Main Street, Malone, Ny 1907 from postcard
A Brief History:
In 1807, New England settlers founded the First Congregational Church in what was to become the Village of Malone; this congregation was the first organized religious body in Franklin County. The area around Malone had actually been first surveyed several years earlier, in 1801, by Joseph Beman of Georgia, Vermont, on behalf of Richard Harison who had purchased a large tract of land in the region of Northern New York. Richard Harison was born in 1747 and was alawyer and Federal Politician from New York City. The land he purchased had originally been part of the area known as ‘Macomb’s Purchase’—an immense amount of territory of some 3,670,715 acres acquired from the state in 1791 by Alexander Macomb, a merchant who gained financially during the American Revolution.
The first settlers began arriving in Malone in 1802, and included Enos, Nathan and John Wood, NoelConger and Noah Moody—all from Vermont. The 1801 survey of the land laid out city lots along what is now Main and Webster Streets; from its initial origins, Main Street was designated as the commercial and business district of the town, while Webster Street was intended as residential. The outskirts of Malone surrounding the Salmon River was referred to as “The Center” for many years, although its official name was originally Harrison, then changing to Ezraville in 1808, and then finally incorporated as Malone in 1812.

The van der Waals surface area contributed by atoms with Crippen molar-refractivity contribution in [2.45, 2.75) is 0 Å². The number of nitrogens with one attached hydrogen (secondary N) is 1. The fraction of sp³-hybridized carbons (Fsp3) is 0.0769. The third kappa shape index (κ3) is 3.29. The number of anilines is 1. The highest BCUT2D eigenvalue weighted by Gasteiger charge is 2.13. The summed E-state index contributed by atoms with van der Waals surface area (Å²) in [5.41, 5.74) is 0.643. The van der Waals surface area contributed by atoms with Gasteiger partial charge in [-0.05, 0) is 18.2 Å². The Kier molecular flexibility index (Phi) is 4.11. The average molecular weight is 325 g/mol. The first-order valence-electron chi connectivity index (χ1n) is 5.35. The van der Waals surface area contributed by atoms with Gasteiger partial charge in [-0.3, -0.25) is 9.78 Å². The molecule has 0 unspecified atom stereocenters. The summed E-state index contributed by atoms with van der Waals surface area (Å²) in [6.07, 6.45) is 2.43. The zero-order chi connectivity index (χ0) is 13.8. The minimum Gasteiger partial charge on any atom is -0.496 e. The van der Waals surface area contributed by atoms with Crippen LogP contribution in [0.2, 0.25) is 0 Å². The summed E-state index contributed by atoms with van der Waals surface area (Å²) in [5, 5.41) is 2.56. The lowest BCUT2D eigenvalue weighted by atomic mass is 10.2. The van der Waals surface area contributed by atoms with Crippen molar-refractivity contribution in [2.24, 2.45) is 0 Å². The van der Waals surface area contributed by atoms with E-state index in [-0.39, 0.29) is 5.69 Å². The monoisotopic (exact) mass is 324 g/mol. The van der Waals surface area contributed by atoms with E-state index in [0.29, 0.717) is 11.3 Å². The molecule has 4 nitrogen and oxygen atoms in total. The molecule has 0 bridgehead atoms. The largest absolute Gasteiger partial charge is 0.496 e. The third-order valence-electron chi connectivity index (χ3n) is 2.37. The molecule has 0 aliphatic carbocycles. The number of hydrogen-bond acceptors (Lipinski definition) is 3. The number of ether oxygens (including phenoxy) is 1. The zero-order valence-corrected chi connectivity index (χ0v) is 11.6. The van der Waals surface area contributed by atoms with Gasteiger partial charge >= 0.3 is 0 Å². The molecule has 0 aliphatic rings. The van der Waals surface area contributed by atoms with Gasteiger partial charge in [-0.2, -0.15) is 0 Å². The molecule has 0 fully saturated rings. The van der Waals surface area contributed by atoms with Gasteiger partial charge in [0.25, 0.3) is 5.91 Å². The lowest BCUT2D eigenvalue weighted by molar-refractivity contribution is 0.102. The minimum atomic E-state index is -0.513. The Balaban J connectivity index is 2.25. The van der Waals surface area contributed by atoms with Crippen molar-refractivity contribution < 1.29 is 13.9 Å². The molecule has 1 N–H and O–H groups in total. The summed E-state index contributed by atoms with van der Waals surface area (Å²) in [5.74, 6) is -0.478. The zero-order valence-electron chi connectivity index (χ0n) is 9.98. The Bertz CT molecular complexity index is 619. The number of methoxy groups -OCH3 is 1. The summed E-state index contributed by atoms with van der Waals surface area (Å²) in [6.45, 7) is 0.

In the following years, Catholic settlers from Ireland and Quebec filtered in and the homogeneous “perfect Puritan village”–as one early esident described it–experienced some religious and ethnic tension. Seaver’s Hstorical Sketches of Franklin County recounts that Ashbel Parmelee (1784-1862), the Congregational Church’s first pastor, succeeded in expelling a atholic priest from the village and thus it can be inferred that the French nd Irish presence in Malone was real, albeit small and relatively powerless in the years before 1845.
Beginning in the 840’s a number of railways were constructed in the area, including the Northern
(later Ogdensburg and Lake Champlain) Railroad, which opened in 1850 and which was bought by the Rutland Railway in 1901 and closed in 1968, and the Mohawk and Malone (later New York Central), which ran North-South through the county and opened in 1892 and closed in 1968 as well. The famous Water Level Route of the New York Central, which ran from New York City to upstate New York, was the first four-track long distance railroad in the world. These new transportation routes dramatically expanded the area’s access to markets for the local dairy industry, at the time, probably the single largest economic driver for northern New York and Franklin County. Their arrival ushered in a new era of commercial and economic growth for Malone. In addition the new railroads located their repair car shops and operational offices in Malone thus creating numerous jobs. This period of economic growth also spurred a higher level of immigration into the area.
By the 1850’s, French and Irish settlers were arriving in Malone in significant numbers. The Irish Potato Famine of the 1840’s and the near collapse of Quebec’s economy in the 1870’s hastened this immigration; the